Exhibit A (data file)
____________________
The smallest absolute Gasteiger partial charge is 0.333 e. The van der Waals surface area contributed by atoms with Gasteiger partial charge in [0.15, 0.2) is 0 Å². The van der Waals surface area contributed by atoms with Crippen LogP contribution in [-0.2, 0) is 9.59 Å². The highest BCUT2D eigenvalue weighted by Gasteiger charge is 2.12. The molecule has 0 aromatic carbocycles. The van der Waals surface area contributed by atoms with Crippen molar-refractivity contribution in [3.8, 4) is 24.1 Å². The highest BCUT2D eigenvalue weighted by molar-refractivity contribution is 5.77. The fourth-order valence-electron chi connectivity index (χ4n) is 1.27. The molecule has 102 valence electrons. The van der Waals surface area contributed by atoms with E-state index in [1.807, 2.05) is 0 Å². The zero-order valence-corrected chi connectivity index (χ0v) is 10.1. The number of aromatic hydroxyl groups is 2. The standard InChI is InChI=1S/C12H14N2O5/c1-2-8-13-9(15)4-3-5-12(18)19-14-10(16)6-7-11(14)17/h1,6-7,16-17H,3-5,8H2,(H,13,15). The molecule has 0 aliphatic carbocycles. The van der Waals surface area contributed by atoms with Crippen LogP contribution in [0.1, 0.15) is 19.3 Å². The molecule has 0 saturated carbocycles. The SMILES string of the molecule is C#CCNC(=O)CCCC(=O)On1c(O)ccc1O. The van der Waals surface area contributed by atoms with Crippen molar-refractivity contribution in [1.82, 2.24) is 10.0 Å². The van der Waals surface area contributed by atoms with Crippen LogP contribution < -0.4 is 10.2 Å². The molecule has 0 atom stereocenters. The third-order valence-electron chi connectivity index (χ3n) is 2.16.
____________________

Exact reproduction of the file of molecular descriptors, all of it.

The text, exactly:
The smallest absolute Gasteiger partial charge is 0.333 e. The van der Waals surface area contributed by atoms with Gasteiger partial charge in [0.15, 0.2) is 0 Å². The van der Waals surface area contributed by atoms with Crippen LogP contribution in [-0.2, 0) is 9.59 Å². The highest BCUT2D eigenvalue weighted by Gasteiger charge is 2.12. The molecule has 0 aromatic carbocycles. The van der Waals surface area contributed by atoms with Crippen molar-refractivity contribution in [3.8, 4) is 24.1 Å². The highest BCUT2D eigenvalue weighted by molar-refractivity contribution is 5.77. The fourth-order valence-electron chi connectivity index (χ4n) is 1.27. The molecule has 102 valence electrons. The van der Waals surface area contributed by atoms with E-state index in [1.807, 2.05) is 0 Å². The zero-order valence-corrected chi connectivity index (χ0v) is 10.1. The number of aromatic hydroxyl groups is 2. The standard InChI is InChI=1S/C12H14N2O5/c1-2-8-13-9(15)4-3-5-12(18)19-14-10(16)6-7-11(14)17/h1,6-7,16-17H,3-5,8H2,(H,13,15). The molecule has 0 aliphatic carbocycles. The van der Waals surface area contributed by atoms with Crippen LogP contribution in [0.1, 0.15) is 19.3 Å². The molecule has 0 saturated carbocycles. The SMILES string of the molecule is C#CCNC(=O)CCCC(=O)On1c(O)ccc1O. The van der Waals surface area contributed by atoms with Crippen molar-refractivity contribution in [1.82, 2.24) is 10.0 Å². The van der Waals surface area contributed by atoms with Crippen LogP contribution < -0.4 is 10.2 Å². The molecule has 0 atom stereocenters. The third-order valence-electron chi connectivity index (χ3n) is 2.16.